A letter Los Altos School District Superintendent Jeff Baier sent to the Mountain View city manager June 8 revealed that the district has changed course in its plan to purchase land for a 10th school site.
Baier unveiled the district’s plans to acquire Federal Realty’s land on the eastern side of The Village at San Antonio Center, where Kohl’s department store sits, rather than continuing to pursue the Old Mill site near California Avenue and San Antonio Road.
The owners of the Old Mill property entered into an agreement with Greystar, an international development firm, several years ago and are partway through the planning process for a mixed-use project. The district would have to invoke eminent domain to seize the land, a prospect that prompted vigorous protest and the promise of lawsuits from both the landowners and Greystar.
Unlike Greystar, Federal Realty is more open to negotiating a deal with the district, according to Baier and district Trustee Steve Taglio.
“We think it’s a better situation for the school district,” Baier said of eyeing the new site. “It brings greater dollar certainty and greater time certainty, which are two important things. So, we can get this project moving.”
Baier noted that the Kohl’s property is larger than the Old Mill site – 9.65 acres versus 8.6 acres, allowing more space for a school and park.
Taglio said the district initially didn’t focus on the Kohl’s site because occupants had signed long-term leases.
“What we thought made the site unattainable was the leases,” he said. “We thought there were long-term leases in place we couldn’t afford to buy out. But after conversations with Federal Realty, it looks like it’s flexible – more flexible than we realized.”
The Mountain View City Council is scheduled to discuss the school district’s new decision Tuesday, according to Mountain View City Manger Dan Rich.
Decision draws mixed response
Before district officials decided to pursue the Kohl’s site, Los Altos resident David Roode had publicly suggested the idea to them twice. He told district officials that the Kohl’s site is the only one among all the sites they reviewed with an owner who is likely to use the city-approved transfer of development rights, which enable the district to purchase land zoned for more development than it needs, then sell the excess zoning rights to a developer interested in expanding a project on a different site.
“I do think I had influence on keeping that idea in the mix. But ultimately the merits probably came out on their own,” Roode said of the district’s new direction.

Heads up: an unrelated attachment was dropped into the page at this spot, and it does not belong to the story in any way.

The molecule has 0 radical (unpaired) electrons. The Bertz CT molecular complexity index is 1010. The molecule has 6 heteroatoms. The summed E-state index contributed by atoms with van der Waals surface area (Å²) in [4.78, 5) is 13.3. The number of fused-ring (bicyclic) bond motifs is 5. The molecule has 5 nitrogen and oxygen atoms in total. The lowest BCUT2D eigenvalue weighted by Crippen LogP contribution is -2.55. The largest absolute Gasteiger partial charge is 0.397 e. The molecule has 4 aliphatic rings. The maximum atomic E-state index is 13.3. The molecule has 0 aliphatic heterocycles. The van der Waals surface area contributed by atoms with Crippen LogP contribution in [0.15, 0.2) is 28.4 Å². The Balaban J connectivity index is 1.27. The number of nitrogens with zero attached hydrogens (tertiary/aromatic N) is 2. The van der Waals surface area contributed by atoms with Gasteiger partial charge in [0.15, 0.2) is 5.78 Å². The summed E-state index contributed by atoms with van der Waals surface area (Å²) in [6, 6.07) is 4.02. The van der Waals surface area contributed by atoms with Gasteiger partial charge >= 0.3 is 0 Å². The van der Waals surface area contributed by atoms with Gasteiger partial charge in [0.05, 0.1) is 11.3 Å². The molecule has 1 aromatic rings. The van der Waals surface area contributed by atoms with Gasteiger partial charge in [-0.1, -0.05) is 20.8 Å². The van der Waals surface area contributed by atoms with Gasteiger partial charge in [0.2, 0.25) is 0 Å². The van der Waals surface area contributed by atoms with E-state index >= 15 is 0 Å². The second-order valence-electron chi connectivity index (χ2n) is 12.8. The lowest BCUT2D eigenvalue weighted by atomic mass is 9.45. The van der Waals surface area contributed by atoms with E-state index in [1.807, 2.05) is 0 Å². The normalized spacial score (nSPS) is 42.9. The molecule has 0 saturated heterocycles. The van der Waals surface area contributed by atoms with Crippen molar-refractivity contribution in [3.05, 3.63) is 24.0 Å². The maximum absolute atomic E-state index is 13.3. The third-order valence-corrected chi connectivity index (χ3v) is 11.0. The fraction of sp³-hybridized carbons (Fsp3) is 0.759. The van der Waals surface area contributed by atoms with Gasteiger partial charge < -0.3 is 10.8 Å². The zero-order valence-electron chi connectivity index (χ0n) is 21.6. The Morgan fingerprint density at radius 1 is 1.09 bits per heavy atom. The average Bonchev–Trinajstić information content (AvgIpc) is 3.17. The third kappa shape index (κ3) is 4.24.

Although Roode said the Kohl’s site is a much better choice than the Old Mill property, he is not sure that a 10th school campus is necessary, given limited growth in the district’s seven-year enrollment forecast, which excludes potential housing projects without a determined numbers of units.
Roode discussed the enrollment forecast at a June 13 meeting hosted by Creative Facilities Solutions, an advocacy group that is urging the district to redistribute schools on existing land rather than purchase a new site.
Another speaker at the meeting, Ying Liu, presented a cost analysis of purchasing the Kohl’s site, contending that the deal would leave the district with no money for facilities upgrades.
Liu’s presentation raised questions from attendees about whether the district had issued any projections for what the new land purchase and construction would cost.
Trustee Bryan Johnson, who attended the meeting, said district officials are in the middle of real estate negotiations and can’t disclose any numbers.
When the Town Crier raised residents’ financial concerns over the project with Baier, he said that without an eminent-domain lawsuit, the Kohl’s deal would most likely enable the district to save money for facility upgrades.
“Anything that lowers the cost of land acquisition helps to accomplish that goal,” he said.
Baier noted that the board of trustees’ top priority for Measure N funds – the $150 million bond approved in 2014 for facilities upgrades – is to accommodate growing enrollment, and it plans to use remaining bond proceeds to upgrade and repair existing school sites.
“We have engaged hundreds of our community members over the past five years,” he said. “We considered their input and developed the district’s direction, which has brought us to the point we are today.”